Keen But Unkind

by | Jul 11, 2007

Andrew Keen has the digeratis’ panties in a twist. His new book, The Cult of the Amateur: How Today’s Internet is Killing Our Culture and Assaulting Our Economy grew out of a controversial essay published last year by The Weekly Standard.

According to the review in the The New York Times, his book is “a shrewdly argued jeremiad against the digerati effort to dethrone cultural and political gatekeepers and replace experts with the wisdom of the crowd.”

Mr. Keen argues that “what the Web 2.0 revolution is really delivering is superficial observations of the world around us rather than deep analysis, shrill opinion rather than considered judgment.” In his view Web 2.0 is changing the cultural landscape and not for the better. By undermining mainstream media and intellectual property rights, he says, it is creating a world in which we will “live to see the bulk of our music coming from amateur garage bands, our movies and television from glorified YouTubes, and our news made up of hyperactive celebrity gossip, served up as mere dressing for advertising.” This is what happens, he suggests, “when ignorance meets egoism meets bad taste meets mob rule.”

This reaction to the democratization of media is to be expected. I’m surprised there aren’t more such critics lurking about. Grassroots structures scare so called experts. This particular expert is also quite the name caller. The San Francisco Chronicle invited him to guest blog, and he used the opportunity to say:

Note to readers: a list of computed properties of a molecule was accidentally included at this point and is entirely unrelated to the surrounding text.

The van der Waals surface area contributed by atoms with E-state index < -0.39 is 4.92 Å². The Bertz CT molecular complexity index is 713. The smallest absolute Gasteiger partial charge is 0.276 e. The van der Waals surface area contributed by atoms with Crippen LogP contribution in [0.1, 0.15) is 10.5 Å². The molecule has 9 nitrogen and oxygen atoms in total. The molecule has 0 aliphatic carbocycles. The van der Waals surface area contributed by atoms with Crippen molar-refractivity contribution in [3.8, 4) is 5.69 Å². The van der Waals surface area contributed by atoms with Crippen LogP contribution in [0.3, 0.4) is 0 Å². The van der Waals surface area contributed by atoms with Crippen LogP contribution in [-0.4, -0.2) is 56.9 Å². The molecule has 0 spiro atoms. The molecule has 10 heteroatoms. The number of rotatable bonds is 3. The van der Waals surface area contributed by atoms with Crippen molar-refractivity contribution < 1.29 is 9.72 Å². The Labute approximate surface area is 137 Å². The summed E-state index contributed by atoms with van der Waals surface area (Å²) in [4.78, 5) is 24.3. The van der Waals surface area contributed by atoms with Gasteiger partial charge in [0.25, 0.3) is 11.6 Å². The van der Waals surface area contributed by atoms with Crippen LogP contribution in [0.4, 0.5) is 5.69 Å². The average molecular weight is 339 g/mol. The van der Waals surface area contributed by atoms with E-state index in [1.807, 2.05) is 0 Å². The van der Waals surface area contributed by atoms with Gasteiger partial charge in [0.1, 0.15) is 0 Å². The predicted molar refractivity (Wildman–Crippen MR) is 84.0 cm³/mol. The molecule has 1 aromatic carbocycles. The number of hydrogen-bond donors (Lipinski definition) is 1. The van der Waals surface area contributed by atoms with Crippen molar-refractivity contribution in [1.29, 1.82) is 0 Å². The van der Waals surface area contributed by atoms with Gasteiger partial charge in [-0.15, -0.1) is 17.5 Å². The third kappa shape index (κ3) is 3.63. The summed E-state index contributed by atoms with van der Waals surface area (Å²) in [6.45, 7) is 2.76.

Unfortunately, the intellectual life of Silicon Valley is monopolized by intellectual communists like Stanford’s Larry Lessig, hippies posing as futurists like Stewart Brand and Kevin Kelly, new-age geeks like Larry Page and Craig Newmark, wide-eyed economic utopians like Chris “Long Tail” Anderson and technophile impresarios like John Battelle and Tim O’Reilly.

Thankfully, he also calls himself an elitist.

I fully admit to being an elitist. I believe in a strictly meritocratic society of experts, one is which creative ability is rewarded. I think that most people have little talent and shouldn’t be encouraged to think of themselves as writers or musicians or porn stars. I want to be educated and entertained by the opinion of Habermas, Zizek, Lucy Kellaway or Maureen Dowd, rather than the ranting of some half-educated blogger.

This guy has the whiff of Ann Coulter about him. In other words, the more outrageous his babble the more press he gets.